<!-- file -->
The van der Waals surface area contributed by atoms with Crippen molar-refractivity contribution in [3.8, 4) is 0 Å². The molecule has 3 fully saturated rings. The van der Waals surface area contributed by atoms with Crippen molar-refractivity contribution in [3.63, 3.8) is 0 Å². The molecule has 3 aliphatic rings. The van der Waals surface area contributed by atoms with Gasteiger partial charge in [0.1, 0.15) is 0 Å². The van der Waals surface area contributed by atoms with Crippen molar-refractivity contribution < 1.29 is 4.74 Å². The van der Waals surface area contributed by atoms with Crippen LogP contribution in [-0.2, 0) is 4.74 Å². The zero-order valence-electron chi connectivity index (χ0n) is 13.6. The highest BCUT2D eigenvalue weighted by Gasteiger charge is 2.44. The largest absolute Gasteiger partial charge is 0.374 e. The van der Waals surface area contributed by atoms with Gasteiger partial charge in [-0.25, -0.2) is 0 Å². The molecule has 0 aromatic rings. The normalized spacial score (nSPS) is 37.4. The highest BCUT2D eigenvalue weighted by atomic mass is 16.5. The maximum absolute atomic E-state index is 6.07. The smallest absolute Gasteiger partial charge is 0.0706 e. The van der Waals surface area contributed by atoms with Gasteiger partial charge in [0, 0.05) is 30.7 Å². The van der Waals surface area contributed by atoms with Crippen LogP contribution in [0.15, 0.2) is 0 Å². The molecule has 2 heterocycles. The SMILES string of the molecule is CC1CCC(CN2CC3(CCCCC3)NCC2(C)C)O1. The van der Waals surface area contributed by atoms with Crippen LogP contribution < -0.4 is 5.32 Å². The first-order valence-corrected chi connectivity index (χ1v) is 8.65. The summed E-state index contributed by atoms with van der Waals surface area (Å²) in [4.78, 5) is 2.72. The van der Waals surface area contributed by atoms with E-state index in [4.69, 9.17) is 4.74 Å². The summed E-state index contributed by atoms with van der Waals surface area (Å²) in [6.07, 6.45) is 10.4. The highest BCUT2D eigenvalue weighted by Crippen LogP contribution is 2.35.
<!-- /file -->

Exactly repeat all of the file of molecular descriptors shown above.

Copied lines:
The van der Waals surface area contributed by atoms with Crippen molar-refractivity contribution in [3.8, 4) is 0 Å². The molecule has 3 fully saturated rings. The van der Waals surface area contributed by atoms with Crippen molar-refractivity contribution in [3.63, 3.8) is 0 Å². The molecule has 3 aliphatic rings. The van der Waals surface area contributed by atoms with Gasteiger partial charge in [0.1, 0.15) is 0 Å². The van der Waals surface area contributed by atoms with Crippen molar-refractivity contribution < 1.29 is 4.74 Å². The van der Waals surface area contributed by atoms with Crippen LogP contribution in [-0.2, 0) is 4.74 Å². The zero-order valence-electron chi connectivity index (χ0n) is 13.6. The highest BCUT2D eigenvalue weighted by Gasteiger charge is 2.44. The largest absolute Gasteiger partial charge is 0.374 e. The van der Waals surface area contributed by atoms with Gasteiger partial charge in [-0.25, -0.2) is 0 Å². The molecule has 0 aromatic rings. The normalized spacial score (nSPS) is 37.4. The highest BCUT2D eigenvalue weighted by atomic mass is 16.5. The maximum absolute atomic E-state index is 6.07. The smallest absolute Gasteiger partial charge is 0.0706 e. The van der Waals surface area contributed by atoms with Gasteiger partial charge in [0, 0.05) is 30.7 Å². The van der Waals surface area contributed by atoms with Crippen LogP contribution in [0.15, 0.2) is 0 Å². The molecule has 2 heterocycles. The SMILES string of the molecule is CC1CCC(CN2CC3(CCCCC3)NCC2(C)C)O1. The van der Waals surface area contributed by atoms with Crippen LogP contribution < -0.4 is 5.32 Å². The first-order valence-corrected chi connectivity index (χ1v) is 8.65. The summed E-state index contributed by atoms with van der Waals surface area (Å²) in [4.78, 5) is 2.72. The van der Waals surface area contributed by atoms with E-state index in [4.69, 9.17) is 4.74 Å². The summed E-state index contributed by atoms with van der Waals surface area (Å²) in [6.07, 6.45) is 10.4. The highest BCUT2D eigenvalue weighted by Crippen LogP contribution is 2.35.